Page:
Arf and Woof are covered in hair. Of course. They're dogs. And you've heard me rant about dog hair enough on here.
Both have black downy undercoats, as if someone covered them with tiny little black cotton balls. There's no difference between dogs on this undercoat.
The difference is in their top coats.
Arf's hair is short and stiff, like two-inch long bristles. Black on the bottom, silver at the ends. Spiky, although the hairs lay flat on his body.
Woof's is long and silky. Wavy. People often say he's the softest dog they've ever petted.
Everything we touch feels different. Remember haunted houses and feeling the olive eyeballs and spaghetti guts?
How things feel when our characters touch them is one way to use the sense of touch in our writing.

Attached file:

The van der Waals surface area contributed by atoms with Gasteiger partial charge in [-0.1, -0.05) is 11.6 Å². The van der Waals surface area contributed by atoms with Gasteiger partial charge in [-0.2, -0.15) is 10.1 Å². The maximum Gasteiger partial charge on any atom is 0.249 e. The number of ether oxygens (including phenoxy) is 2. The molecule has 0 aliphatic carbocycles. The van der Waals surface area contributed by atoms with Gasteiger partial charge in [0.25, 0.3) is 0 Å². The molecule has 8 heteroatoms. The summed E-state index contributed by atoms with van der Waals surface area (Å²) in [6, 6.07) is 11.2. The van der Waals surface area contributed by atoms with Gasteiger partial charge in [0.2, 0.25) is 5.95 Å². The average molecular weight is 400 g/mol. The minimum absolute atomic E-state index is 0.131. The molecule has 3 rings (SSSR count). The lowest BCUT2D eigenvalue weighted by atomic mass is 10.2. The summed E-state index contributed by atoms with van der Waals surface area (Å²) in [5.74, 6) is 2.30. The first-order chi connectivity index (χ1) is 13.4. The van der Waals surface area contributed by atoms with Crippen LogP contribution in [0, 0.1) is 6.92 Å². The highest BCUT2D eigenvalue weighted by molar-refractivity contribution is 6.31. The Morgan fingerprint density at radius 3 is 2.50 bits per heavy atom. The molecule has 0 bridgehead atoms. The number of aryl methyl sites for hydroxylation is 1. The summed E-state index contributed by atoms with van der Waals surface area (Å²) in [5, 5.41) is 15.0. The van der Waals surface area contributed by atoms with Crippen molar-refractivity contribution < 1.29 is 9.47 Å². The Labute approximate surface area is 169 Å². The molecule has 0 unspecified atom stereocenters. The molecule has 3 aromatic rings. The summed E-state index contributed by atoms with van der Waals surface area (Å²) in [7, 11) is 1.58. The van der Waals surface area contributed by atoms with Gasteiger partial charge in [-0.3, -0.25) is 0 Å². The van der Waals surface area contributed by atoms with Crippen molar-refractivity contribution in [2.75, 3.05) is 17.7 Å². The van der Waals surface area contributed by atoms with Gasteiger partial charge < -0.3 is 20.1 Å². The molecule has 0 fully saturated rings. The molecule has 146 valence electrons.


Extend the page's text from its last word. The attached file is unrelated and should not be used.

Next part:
Another way is how touching makes the character feel.
A mosquito bite itches. When we scratch the itch, it's soothing. But scratch too hard, break the skin, and the bite stings and burns.
Think massage. I'd love one right now after Thanksgiving! Heavenly. The wonderful relaxation that comes over you when knotted muscles become unkinked. But sometimes those fingers and elbows hit that certain spot that brings a tiny jolt.
Our characters don't go through their stories without touching and being touched. Let your readers feel what they're touching. And let the character's experience being touched.
Your story will be richer and more vivid.